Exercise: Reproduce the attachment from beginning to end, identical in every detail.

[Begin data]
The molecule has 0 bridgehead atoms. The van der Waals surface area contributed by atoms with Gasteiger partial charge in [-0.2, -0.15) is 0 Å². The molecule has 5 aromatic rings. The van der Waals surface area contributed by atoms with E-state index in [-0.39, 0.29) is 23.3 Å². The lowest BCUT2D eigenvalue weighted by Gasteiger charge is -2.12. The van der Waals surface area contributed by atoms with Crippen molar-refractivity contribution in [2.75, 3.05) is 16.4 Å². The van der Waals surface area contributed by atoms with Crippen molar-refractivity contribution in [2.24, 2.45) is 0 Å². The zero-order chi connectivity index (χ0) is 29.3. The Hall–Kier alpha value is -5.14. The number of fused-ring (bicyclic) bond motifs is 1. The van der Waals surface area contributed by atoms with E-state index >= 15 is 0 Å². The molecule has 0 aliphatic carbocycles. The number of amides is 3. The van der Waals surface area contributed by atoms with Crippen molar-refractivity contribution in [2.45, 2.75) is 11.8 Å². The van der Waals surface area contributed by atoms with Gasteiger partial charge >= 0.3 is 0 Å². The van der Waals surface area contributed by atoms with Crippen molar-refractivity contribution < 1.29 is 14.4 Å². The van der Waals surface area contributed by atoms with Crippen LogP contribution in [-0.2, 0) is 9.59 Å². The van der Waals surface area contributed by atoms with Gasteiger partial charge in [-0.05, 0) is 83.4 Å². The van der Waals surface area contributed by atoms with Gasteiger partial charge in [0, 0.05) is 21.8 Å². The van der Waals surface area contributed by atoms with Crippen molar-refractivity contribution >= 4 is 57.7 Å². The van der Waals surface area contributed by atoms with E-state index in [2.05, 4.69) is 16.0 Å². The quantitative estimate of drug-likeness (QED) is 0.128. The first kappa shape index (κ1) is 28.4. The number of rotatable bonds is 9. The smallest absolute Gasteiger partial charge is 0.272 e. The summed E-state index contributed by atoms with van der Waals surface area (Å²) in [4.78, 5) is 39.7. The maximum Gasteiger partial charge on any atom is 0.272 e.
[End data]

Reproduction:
The molecule has 0 bridgehead atoms. The van der Waals surface area contributed by atoms with Gasteiger partial charge in [-0.2, -0.15) is 0 Å². The molecule has 5 aromatic rings. The van der Waals surface area contributed by atoms with E-state index in [-0.39, 0.29) is 23.3 Å². The lowest BCUT2D eigenvalue weighted by Gasteiger charge is -2.12. The van der Waals surface area contributed by atoms with Crippen molar-refractivity contribution in [2.75, 3.05) is 16.4 Å². The van der Waals surface area contributed by atoms with Crippen molar-refractivity contribution in [2.24, 2.45) is 0 Å². The zero-order chi connectivity index (χ0) is 29.3. The Hall–Kier alpha value is -5.14. The number of fused-ring (bicyclic) bond motifs is 1. The van der Waals surface area contributed by atoms with E-state index >= 15 is 0 Å². The molecule has 0 aliphatic carbocycles. The number of amides is 3. The van der Waals surface area contributed by atoms with Crippen molar-refractivity contribution in [2.45, 2.75) is 11.8 Å². The van der Waals surface area contributed by atoms with Gasteiger partial charge >= 0.3 is 0 Å². The van der Waals surface area contributed by atoms with Crippen molar-refractivity contribution < 1.29 is 14.4 Å². The van der Waals surface area contributed by atoms with Crippen LogP contribution in [-0.2, 0) is 9.59 Å². The van der Waals surface area contributed by atoms with Gasteiger partial charge in [-0.05, 0) is 83.4 Å². The van der Waals surface area contributed by atoms with Gasteiger partial charge in [0, 0.05) is 21.8 Å². The van der Waals surface area contributed by atoms with Crippen molar-refractivity contribution >= 4 is 57.7 Å². The van der Waals surface area contributed by atoms with E-state index in [2.05, 4.69) is 16.0 Å². The quantitative estimate of drug-likeness (QED) is 0.128. The first kappa shape index (κ1) is 28.4. The number of rotatable bonds is 9. The smallest absolute Gasteiger partial charge is 0.272 e. The summed E-state index contributed by atoms with van der Waals surface area (Å²) in [4.78, 5) is 39.7. The maximum Gasteiger partial charge on any atom is 0.272 e.